First Reading: Jeremiah 31:1-7
Responsorial Psalm: Jeremiah 31:10-12,13
Gospel Reading: Matthew 15:21-28

She was a minor character in the gospel, a pagan woman, but did not lack great faith. She could be regarded as one of those who violently took possession of the Kingdom of heaven, as Jesus earlier stated: “From the days of John the Baptist until now the kingdom of heaven has suffered violence, and the violent take it by force.” (Matthew 11:12). The courageous faith and humility of the Canaanite woman of the region of Tyre and Sidon (as reflected in the gospel reading) become a shining example to us who seek God’s help.

First, as Matthew puts it, she lacked the “credentials” – she was a non-Jew from a pagan root. Secondly, Jesus seemed to have snubbed her when she made her request to Him (concerning her daughter who was tormented by the devil), for the reason that He was sent to the lost sheep of the house of Israel. Put differently, the mission of Jesus was first to Israel, and then to the Gentiles (this we later see in Matt. 28:18-20 – great commissioning). However, she went up to Jesus, knelt at his feet and sought his help. Again, Jesus reacted, ‘It is not fair to take the children’s food and throw it to the house-dogs.’ At this point, it was as if Jesus’ was telling her: “Go away; you have no right!” But she persisted, ‘Ah yes, sir; but even house-dogs can eat the scraps that fall from their master’s table.’ Here, her lively faith and humility enabled her to radically possess God’s favour. In other words, her humility and faith softened Jesus’ apparent ‘hardness,’ and He eventually granted her request, saying: ‘Woman, you have great faith. Let your wish be granted.’ And from that moment her daughter was well again.

In granting the pagan woman’s request, Jesus demonstrates God’s steadfast love and mercy, which was already directed to a given people (Israel) as depicted in the first reading, but reaches its fulfilment of in the person of Christ, as the universality of God’s love. In the first reading, God demonstrated his constant love and mercy to the unfaithful Israelites in exile, by telling of his intention to gather and rebuild them once again: “I will be the God of all the clans of Israel – it is the Lord who speaks – they shall be my people […] I build you once more; you shall be rebuilt, virgin of Israel. Adorned once more, and with your tambourines, you will go out dancing gaily.” Nevertheless, in Isaiah, we see a clearer depiction of “all peoples” going up to Mount Zion, with the temple in Jerusalem as a house of prayer for all peoples. This universalization of God’s love for the benefit of all peoples was the very project of Christ offered to humanity through His saving death and resurrection, which the Canaanite woman already received violently in anticipation as a result of her live faith and humility.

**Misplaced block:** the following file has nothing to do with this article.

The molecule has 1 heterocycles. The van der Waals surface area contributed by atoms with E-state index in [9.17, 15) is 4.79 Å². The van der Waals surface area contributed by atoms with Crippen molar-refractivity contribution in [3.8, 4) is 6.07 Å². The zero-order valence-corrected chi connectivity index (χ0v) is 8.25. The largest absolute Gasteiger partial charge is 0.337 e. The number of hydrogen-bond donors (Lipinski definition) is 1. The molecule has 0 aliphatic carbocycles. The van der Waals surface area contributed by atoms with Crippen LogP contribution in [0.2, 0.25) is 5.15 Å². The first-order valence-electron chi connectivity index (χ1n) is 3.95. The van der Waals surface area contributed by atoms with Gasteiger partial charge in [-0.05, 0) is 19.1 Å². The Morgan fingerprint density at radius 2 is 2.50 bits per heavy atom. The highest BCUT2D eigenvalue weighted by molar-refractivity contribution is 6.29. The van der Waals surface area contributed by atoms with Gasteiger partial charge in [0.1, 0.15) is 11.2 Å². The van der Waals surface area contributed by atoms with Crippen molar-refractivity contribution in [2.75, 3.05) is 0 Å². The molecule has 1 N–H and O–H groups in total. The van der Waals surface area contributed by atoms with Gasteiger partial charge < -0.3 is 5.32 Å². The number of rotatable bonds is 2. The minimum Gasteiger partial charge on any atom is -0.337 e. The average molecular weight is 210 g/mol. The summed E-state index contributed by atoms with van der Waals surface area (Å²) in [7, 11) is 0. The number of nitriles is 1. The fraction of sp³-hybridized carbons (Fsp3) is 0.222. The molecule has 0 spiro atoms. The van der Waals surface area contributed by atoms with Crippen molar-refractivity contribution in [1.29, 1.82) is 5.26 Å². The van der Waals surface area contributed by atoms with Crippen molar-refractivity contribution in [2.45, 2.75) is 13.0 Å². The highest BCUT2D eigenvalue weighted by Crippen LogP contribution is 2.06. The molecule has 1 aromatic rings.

Dear friends in Christ, God loves us all unconditionally, this love has been poured into our hearts (cf. Rom. 5:5). The pagan woman in today’s readings inspires and encourages all of us to remain steadfast in faith when seeking God even when it appears that the Lord is silent and distant. Thus, we need a quality faith to keep us engaged with the Lord, even when He seems unresponsive. At times, when the Lord seems unresponsive, he wants us to engage with him with a lively faith like that of the woman, and radically possess the Kingdom of heaven. Here, we talk about the availability of the Kingdom of heaven for everyone to radically take it, seize it, lay hold of it (that is the violence)! It is the inheritance of every single person. Ultimately it is up to the one who wants it with a sure help from God in acquiring it. For great is the violence, when we who are born of this world, seek a place in heaven and obtain by righteousness what we have not by nature.

© Fr. Chinaka Justin Mbaeri, OSJ
Paroquia Nossa Senhora de Fatima, Vila Sabrina, São Paulo, Brazil /


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Chinaka Justin Mbaeri

A staunch Roman Catholic and an Apologist of the Christian faith. More about him here.

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